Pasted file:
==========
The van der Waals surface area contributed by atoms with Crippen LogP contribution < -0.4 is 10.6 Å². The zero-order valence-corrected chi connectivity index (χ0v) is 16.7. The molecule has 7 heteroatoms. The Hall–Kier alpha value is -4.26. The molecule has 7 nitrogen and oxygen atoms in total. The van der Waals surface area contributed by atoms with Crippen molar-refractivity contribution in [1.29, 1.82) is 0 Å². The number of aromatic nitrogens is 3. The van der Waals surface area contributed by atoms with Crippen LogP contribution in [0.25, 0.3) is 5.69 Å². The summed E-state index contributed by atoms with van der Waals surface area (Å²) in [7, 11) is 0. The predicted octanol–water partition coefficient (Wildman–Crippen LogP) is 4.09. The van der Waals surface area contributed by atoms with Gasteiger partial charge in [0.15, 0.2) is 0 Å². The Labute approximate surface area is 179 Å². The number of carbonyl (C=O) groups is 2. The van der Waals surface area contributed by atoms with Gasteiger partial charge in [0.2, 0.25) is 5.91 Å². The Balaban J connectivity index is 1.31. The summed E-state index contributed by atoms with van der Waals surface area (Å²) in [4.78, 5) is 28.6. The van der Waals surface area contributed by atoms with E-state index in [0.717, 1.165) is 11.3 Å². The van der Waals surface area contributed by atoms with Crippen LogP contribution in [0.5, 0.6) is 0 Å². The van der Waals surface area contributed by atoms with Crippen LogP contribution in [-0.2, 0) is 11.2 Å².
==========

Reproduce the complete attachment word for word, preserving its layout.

The van der Waals surface area contributed by atoms with Crippen LogP contribution < -0.4 is 10.6 Å². The zero-order valence-corrected chi connectivity index (χ0v) is 16.7. The molecule has 7 heteroatoms. The Hall–Kier alpha value is -4.26. The molecule has 7 nitrogen and oxygen atoms in total. The van der Waals surface area contributed by atoms with Crippen molar-refractivity contribution in [1.29, 1.82) is 0 Å². The number of aromatic nitrogens is 3. The van der Waals surface area contributed by atoms with Crippen LogP contribution in [0.25, 0.3) is 5.69 Å². The summed E-state index contributed by atoms with van der Waals surface area (Å²) in [7, 11) is 0. The predicted octanol–water partition coefficient (Wildman–Crippen LogP) is 4.09. The van der Waals surface area contributed by atoms with Gasteiger partial charge in [0.15, 0.2) is 0 Å². The Labute approximate surface area is 179 Å². The number of carbonyl (C=O) groups is 2. The van der Waals surface area contributed by atoms with Gasteiger partial charge in [0.2, 0.25) is 5.91 Å². The Balaban J connectivity index is 1.31. The summed E-state index contributed by atoms with van der Waals surface area (Å²) in [4.78, 5) is 28.6. The van der Waals surface area contributed by atoms with E-state index in [0.717, 1.165) is 11.3 Å². The van der Waals surface area contributed by atoms with Crippen LogP contribution in [0.5, 0.6) is 0 Å². The van der Waals surface area contributed by atoms with Crippen LogP contribution in [-0.2, 0) is 11.2 Å².